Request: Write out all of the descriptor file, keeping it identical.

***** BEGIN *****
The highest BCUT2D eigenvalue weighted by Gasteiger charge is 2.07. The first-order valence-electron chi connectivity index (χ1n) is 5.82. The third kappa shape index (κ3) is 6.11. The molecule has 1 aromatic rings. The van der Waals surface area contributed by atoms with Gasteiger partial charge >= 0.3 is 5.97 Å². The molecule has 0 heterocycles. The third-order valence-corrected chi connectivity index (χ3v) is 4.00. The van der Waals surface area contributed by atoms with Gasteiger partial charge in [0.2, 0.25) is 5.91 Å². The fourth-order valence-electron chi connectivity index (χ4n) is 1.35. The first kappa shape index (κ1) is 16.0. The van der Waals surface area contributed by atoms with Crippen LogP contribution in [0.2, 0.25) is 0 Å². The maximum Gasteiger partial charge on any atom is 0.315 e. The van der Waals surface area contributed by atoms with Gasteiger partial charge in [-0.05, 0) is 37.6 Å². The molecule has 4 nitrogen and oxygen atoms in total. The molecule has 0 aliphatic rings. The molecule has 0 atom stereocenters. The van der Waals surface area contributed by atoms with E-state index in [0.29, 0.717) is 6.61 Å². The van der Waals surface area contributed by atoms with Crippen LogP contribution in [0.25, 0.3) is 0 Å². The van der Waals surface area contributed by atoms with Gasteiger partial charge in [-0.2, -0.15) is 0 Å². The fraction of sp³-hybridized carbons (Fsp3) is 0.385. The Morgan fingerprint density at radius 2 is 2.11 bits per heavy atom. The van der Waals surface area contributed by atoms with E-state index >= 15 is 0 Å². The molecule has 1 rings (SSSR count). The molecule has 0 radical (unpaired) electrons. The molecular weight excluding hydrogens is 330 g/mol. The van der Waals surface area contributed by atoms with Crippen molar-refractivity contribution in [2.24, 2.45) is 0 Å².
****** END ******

The highest BCUT2D eigenvalue weighted by Gasteiger charge is 2.07. The first-order valence-electron chi connectivity index (χ1n) is 5.82. The third kappa shape index (κ3) is 6.11. The molecule has 1 aromatic rings. The van der Waals surface area contributed by atoms with Gasteiger partial charge >= 0.3 is 5.97 Å². The molecule has 0 heterocycles. The third-order valence-corrected chi connectivity index (χ3v) is 4.00. The van der Waals surface area contributed by atoms with Gasteiger partial charge in [0.2, 0.25) is 5.91 Å². The fourth-order valence-electron chi connectivity index (χ4n) is 1.35. The first kappa shape index (κ1) is 16.0. The van der Waals surface area contributed by atoms with Crippen LogP contribution in [0.2, 0.25) is 0 Å². The maximum Gasteiger partial charge on any atom is 0.315 e. The van der Waals surface area contributed by atoms with Gasteiger partial charge in [-0.05, 0) is 37.6 Å². The molecule has 4 nitrogen and oxygen atoms in total. The molecule has 0 aliphatic rings. The molecule has 0 atom stereocenters. The van der Waals surface area contributed by atoms with E-state index in [0.29, 0.717) is 6.61 Å². The van der Waals surface area contributed by atoms with Crippen LogP contribution in [0.25, 0.3) is 0 Å². The van der Waals surface area contributed by atoms with Gasteiger partial charge in [-0.2, -0.15) is 0 Å². The fraction of sp³-hybridized carbons (Fsp3) is 0.385. The Morgan fingerprint density at radius 2 is 2.11 bits per heavy atom. The van der Waals surface area contributed by atoms with E-state index >= 15 is 0 Å². The molecule has 1 rings (SSSR count). The molecule has 0 radical (unpaired) electrons. The molecular weight excluding hydrogens is 330 g/mol. The van der Waals surface area contributed by atoms with Crippen molar-refractivity contribution in [2.24, 2.45) is 0 Å².